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    NYT subway ads unlock Spelling Bee in purpose-driven campaign

    • The New York Times’ games division is running a digital out-of-home (OOH) campaign on subway trains and platforms in New York City to promote its Spelling Bee title, according to an announcement. 
    • The effort features QR codes that take players to the daily Spelling Bee, along with giving hints and tips to solve the puzzle. For every person who shares a “Genius” or “Queen Bee” status using the hashtag #beetime and tagging @nytgames, the company will donate $1 (up to $500,000) to First Book, which distributes educational resources to those in need.
    • The New York Times’ games, some of which are only available through a subscription, have become a key revenue and engagement source as mobile gaming explodes in popularity and profitability.

    With New York City workers returning to the office — at least some of the time — the opportunity to increase engagement is ticking up. New York Times Games aims to make the commute a little more interesting with a new campaign centered on its Spelling Bee puzzle game that asks players to make as many words as possible using seven letters.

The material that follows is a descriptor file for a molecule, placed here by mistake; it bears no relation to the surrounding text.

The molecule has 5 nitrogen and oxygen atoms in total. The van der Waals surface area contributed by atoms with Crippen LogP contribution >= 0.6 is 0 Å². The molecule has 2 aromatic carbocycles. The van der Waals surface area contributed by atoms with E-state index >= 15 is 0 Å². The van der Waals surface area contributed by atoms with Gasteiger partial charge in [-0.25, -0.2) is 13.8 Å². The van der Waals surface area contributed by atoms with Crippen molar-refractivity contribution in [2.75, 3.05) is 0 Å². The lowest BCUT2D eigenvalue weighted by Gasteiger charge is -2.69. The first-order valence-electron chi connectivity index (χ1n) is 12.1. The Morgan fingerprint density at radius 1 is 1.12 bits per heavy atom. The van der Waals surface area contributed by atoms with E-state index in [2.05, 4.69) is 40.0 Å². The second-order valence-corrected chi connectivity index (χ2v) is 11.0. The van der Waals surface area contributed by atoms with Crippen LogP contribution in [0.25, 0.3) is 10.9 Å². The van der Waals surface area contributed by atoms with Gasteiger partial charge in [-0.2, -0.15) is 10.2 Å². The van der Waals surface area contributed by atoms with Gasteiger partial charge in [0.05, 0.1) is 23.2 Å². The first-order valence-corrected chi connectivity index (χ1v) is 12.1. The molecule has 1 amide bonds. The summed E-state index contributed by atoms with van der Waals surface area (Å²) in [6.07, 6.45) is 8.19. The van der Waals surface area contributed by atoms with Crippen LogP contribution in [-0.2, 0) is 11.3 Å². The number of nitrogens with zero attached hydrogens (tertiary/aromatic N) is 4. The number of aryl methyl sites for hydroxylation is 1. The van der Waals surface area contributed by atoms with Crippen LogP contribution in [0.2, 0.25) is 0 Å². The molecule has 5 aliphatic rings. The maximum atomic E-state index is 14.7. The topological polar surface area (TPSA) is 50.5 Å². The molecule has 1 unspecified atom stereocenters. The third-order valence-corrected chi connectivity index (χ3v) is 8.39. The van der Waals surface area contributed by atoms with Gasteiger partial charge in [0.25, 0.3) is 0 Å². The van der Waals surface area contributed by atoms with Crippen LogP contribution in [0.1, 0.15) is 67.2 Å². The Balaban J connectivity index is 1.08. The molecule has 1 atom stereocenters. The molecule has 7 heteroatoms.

The return to commuting provides an opportunity to reach a captive audience of business people and students with extra time on their hands. Enabling easy access to The New York Times daily games is a simple way to increase engagement with one of the company’s most popular features and potentially drive subscriptions. The publisher is also tying a user-generated content component of the campaign to a charitable cause.

    According to a new study from Outfront, a partner of the Times, nearly three-quarters (72%) of New York City’s corporate office workers are back in the office either full-time or following a hybrid schedule. In addition, subway ridership has rebounded to 83% of pre-pandemic levels.

    As an example of gaming’s value to the company, the Times purchased the popular game Wordle in January for an amount disclosed as “in the low seven figures.” In an earnings report, the publisher said the game brought an “unprecedented tens of millions of new users” and drove the best quarter of net new subscribers to its Games offering.

    Many of the games, including Spelling Bee, Letter Boxed, Tiles and Vertex, are available only through a special New York Times Games subscription. At $5 a month ($40 a year) and distinct from the company’s traditional digital news subscription, the Games section has proven to be a reliable revenue source for the company.

    While other games such as Wordle are currently free to non-subscribers, it’s possible those will find their way behind the paywall at some point.  Wordle this week started running ads on the desktop version, with luggage marketer Rimowa the debut sponsor. 

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